Posts Tagged With: body acceptance

Appreciating The Body You Have…Right Now

For as long as I can remember, I hated the body I saw when I looked into the mirror.

Everyone has their body hang-ups. I believe you’d be hard-pressed to find a person who couldn’t name at least one part of their body that they wished were different…bigger, smaller, more shapely, perkier, rounder, tighter, flatter, whatever.

For me, I always had one wish. Just one.

I wanted to be skinny.

To me, being “skinny” was the be all and end all of my time on this Earth. It was my life’s dream. It was the culmination of so many of my most innermost desires…from walking into any clothing store and zipping a pair of jeans without having to lie on the dirty dressing room floor to wearing a spaghetti-strapped dress like all the other girls to my eighth grade dance (I ended up in a size 20 gown that was surely designed for a 50+ year old woman).

To me, being skinny meant I might actually be able to make — and keep — a close circle of friends, and stop assuming they were embarrassed to be seen with “the fat girl.” All throughout my childhood, I fantasized about how being skinny might finally put a stop to the bullying and humiliation I faced on a daily basis.

I really did think that being skinny would be my key to happiness…and that it would solve every problem I could ever have in my life. Some people dream of scoring high-paying jobs, falling in love, starting a family. All I ever cared about was what it would be like to wear a size 4.

Lately I’ve been thinking about my wish, and how, even after a 90-pound weight loss, it never did come true. I am not skinny. I am confident now that I never will be. No matter how much more weight I lose, I will never be the kind of woman who can strip down at the beach wearing little more than a washcloth. I will never be able to leave the house in a short skirt. I will never be able to emanate that inner confidence of someone who hasn’t suffered from extreme body image issues for the majority of her life. It’s just not in the cards for me.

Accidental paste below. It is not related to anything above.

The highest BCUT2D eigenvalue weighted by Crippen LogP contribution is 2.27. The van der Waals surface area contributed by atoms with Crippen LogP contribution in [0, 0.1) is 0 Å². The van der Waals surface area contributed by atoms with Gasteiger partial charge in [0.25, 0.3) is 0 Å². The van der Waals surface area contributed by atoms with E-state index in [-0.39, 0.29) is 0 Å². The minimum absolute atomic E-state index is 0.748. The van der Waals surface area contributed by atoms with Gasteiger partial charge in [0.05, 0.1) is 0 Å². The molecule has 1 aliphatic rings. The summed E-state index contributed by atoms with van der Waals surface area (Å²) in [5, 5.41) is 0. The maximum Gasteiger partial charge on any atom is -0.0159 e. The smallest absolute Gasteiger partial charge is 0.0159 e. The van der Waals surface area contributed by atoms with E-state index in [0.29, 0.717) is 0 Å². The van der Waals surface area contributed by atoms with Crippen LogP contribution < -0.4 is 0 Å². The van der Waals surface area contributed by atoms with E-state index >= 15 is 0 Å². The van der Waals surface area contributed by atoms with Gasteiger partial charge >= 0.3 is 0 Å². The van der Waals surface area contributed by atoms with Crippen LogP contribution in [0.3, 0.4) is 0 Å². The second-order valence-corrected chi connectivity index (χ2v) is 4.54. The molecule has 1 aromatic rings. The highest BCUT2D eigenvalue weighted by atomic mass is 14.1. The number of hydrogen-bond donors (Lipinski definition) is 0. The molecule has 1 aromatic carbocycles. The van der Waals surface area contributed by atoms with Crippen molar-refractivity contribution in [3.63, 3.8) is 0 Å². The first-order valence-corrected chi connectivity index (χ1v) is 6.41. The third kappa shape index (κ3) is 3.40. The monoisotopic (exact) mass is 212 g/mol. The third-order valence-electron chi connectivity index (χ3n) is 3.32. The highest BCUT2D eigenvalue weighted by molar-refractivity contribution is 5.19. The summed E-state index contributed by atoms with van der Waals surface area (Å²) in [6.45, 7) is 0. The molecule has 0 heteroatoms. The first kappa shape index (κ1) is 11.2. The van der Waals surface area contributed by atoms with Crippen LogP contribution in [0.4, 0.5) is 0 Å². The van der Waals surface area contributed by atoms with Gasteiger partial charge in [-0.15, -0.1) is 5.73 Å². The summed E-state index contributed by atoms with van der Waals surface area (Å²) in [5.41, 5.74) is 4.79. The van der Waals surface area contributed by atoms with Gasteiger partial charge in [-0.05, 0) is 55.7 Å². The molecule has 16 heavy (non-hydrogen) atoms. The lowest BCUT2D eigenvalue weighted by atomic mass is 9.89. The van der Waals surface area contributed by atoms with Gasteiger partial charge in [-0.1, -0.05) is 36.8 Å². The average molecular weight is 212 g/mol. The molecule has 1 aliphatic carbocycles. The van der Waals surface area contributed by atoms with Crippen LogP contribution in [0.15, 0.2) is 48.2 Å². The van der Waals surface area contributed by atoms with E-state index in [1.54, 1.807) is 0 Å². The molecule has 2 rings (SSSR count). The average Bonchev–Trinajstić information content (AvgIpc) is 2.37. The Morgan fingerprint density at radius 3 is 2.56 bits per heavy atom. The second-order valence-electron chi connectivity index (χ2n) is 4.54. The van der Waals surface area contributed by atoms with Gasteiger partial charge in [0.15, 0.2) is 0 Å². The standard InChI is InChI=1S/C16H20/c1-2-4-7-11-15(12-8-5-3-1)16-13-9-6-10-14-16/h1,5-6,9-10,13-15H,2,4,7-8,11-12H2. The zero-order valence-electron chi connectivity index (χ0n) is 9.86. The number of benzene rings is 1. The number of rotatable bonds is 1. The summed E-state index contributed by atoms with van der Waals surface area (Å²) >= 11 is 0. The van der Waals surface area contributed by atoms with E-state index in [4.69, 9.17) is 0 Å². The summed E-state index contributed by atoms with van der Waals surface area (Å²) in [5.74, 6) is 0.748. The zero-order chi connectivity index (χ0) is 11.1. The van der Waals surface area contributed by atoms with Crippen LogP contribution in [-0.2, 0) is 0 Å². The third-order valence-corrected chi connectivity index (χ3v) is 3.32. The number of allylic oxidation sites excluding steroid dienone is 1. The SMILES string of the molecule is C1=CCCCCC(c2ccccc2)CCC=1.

But I’ve come to a realization. I really, truly, do not care about being skinny anymore. And I think that has a lot to do with how I finally managed to lose — and maintain — my weight loss (which, as an aside, has not solved all of my life’s problems).

Truth be told, I’m ashamed and saddened that for so many years I allowed my entire sense of self-worth to be wrapped up in the number stitched into the tag on my jeans, or what my romanticized ideal of a skinny, “perfect” body looked like. I’m also ashamed for the way I abused and mistreated myself — I had such low self-esteem that I essentially poisoned my body with milkshakes and bacon cheeseburgers for years. I like to tell myself that at age 12, or 15, or 21, I didn’t know any better…but, let’s face it, I knew exactly what I was doing.